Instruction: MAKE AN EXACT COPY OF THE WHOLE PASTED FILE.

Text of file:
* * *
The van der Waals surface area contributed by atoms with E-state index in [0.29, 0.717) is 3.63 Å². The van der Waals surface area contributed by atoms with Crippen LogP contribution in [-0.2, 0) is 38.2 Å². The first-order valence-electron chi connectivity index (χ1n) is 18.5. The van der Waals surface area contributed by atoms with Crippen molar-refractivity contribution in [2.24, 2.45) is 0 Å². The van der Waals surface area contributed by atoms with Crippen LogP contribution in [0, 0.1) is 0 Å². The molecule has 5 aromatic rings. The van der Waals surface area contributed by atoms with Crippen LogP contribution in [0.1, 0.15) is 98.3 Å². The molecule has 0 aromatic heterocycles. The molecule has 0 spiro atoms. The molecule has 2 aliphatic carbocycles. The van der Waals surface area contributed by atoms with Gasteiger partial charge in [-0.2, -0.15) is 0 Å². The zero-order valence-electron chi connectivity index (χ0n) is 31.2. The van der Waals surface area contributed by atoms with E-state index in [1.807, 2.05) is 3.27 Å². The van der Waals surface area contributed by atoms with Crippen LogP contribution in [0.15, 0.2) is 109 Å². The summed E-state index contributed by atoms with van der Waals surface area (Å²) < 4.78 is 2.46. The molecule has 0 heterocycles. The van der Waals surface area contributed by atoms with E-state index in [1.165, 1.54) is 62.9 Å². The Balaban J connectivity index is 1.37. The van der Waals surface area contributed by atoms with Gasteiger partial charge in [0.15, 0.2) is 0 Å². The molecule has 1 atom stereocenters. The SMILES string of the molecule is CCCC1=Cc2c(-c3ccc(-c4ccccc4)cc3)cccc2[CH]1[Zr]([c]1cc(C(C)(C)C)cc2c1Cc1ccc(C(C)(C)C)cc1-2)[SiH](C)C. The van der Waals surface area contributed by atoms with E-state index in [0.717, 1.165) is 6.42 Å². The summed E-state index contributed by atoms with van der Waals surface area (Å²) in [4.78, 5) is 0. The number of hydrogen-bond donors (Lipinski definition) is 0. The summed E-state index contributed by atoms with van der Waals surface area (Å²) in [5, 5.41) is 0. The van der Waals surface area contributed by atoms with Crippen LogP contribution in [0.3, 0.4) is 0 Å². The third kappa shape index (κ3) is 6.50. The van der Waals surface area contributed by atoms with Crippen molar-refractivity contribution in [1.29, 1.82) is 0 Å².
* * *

The van der Waals surface area contributed by atoms with E-state index in [0.29, 0.717) is 3.63 Å². The van der Waals surface area contributed by atoms with Crippen LogP contribution in [-0.2, 0) is 38.2 Å². The first-order valence-electron chi connectivity index (χ1n) is 18.5. The van der Waals surface area contributed by atoms with Crippen molar-refractivity contribution in [2.24, 2.45) is 0 Å². The van der Waals surface area contributed by atoms with Crippen LogP contribution in [0, 0.1) is 0 Å². The molecule has 5 aromatic rings. The van der Waals surface area contributed by atoms with Crippen LogP contribution in [0.1, 0.15) is 98.3 Å². The molecule has 0 aromatic heterocycles. The molecule has 0 spiro atoms. The molecule has 2 aliphatic carbocycles. The van der Waals surface area contributed by atoms with Gasteiger partial charge in [-0.2, -0.15) is 0 Å². The zero-order valence-electron chi connectivity index (χ0n) is 31.2. The van der Waals surface area contributed by atoms with E-state index in [1.807, 2.05) is 3.27 Å². The van der Waals surface area contributed by atoms with Crippen LogP contribution in [0.15, 0.2) is 109 Å². The summed E-state index contributed by atoms with van der Waals surface area (Å²) < 4.78 is 2.46. The molecule has 0 heterocycles. The van der Waals surface area contributed by atoms with E-state index in [1.165, 1.54) is 62.9 Å². The Balaban J connectivity index is 1.37. The van der Waals surface area contributed by atoms with Gasteiger partial charge in [0.15, 0.2) is 0 Å². The molecule has 1 atom stereocenters. The SMILES string of the molecule is CCCC1=Cc2c(-c3ccc(-c4ccccc4)cc3)cccc2[CH]1[Zr]([c]1cc(C(C)(C)C)cc2c1Cc1ccc(C(C)(C)C)cc1-2)[SiH](C)C. The van der Waals surface area contributed by atoms with E-state index in [0.717, 1.165) is 6.42 Å². The summed E-state index contributed by atoms with van der Waals surface area (Å²) in [4.78, 5) is 0. The number of hydrogen-bond donors (Lipinski definition) is 0. The summed E-state index contributed by atoms with van der Waals surface area (Å²) in [5, 5.41) is 0. The van der Waals surface area contributed by atoms with Crippen LogP contribution in [0.3, 0.4) is 0 Å². The third kappa shape index (κ3) is 6.50. The van der Waals surface area contributed by atoms with Crippen molar-refractivity contribution in [1.29, 1.82) is 0 Å².